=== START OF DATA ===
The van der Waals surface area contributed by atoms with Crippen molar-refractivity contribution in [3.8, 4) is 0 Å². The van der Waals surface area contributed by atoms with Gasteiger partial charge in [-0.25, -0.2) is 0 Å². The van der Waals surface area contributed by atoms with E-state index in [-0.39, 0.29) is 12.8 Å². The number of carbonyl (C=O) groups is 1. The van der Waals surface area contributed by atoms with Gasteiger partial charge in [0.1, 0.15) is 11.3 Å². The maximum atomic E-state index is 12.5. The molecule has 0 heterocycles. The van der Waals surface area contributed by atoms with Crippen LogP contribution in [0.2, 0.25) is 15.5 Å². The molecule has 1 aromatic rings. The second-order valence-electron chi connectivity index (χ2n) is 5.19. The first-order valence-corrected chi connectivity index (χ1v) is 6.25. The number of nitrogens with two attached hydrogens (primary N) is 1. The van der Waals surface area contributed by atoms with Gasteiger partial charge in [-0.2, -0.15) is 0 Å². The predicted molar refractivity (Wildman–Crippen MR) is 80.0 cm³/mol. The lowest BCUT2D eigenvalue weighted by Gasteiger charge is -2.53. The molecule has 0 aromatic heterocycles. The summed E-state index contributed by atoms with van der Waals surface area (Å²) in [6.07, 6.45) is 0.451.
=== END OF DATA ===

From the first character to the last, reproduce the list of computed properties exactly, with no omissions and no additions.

The van der Waals surface area contributed by atoms with Crippen molar-refractivity contribution in [3.8, 4) is 0 Å². The van der Waals surface area contributed by atoms with Gasteiger partial charge in [-0.25, -0.2) is 0 Å². The van der Waals surface area contributed by atoms with E-state index in [-0.39, 0.29) is 12.8 Å². The number of carbonyl (C=O) groups is 1. The van der Waals surface area contributed by atoms with Gasteiger partial charge in [0.1, 0.15) is 11.3 Å². The maximum atomic E-state index is 12.5. The molecule has 0 heterocycles. The van der Waals surface area contributed by atoms with Crippen LogP contribution in [0.2, 0.25) is 15.5 Å². The molecule has 1 aromatic rings. The second-order valence-electron chi connectivity index (χ2n) is 5.19. The first-order valence-corrected chi connectivity index (χ1v) is 6.25. The number of nitrogens with two attached hydrogens (primary N) is 1. The van der Waals surface area contributed by atoms with Gasteiger partial charge in [-0.2, -0.15) is 0 Å². The predicted molar refractivity (Wildman–Crippen MR) is 80.0 cm³/mol. The lowest BCUT2D eigenvalue weighted by Gasteiger charge is -2.53. The molecule has 0 aromatic heterocycles. The summed E-state index contributed by atoms with van der Waals surface area (Å²) in [6.07, 6.45) is 0.451.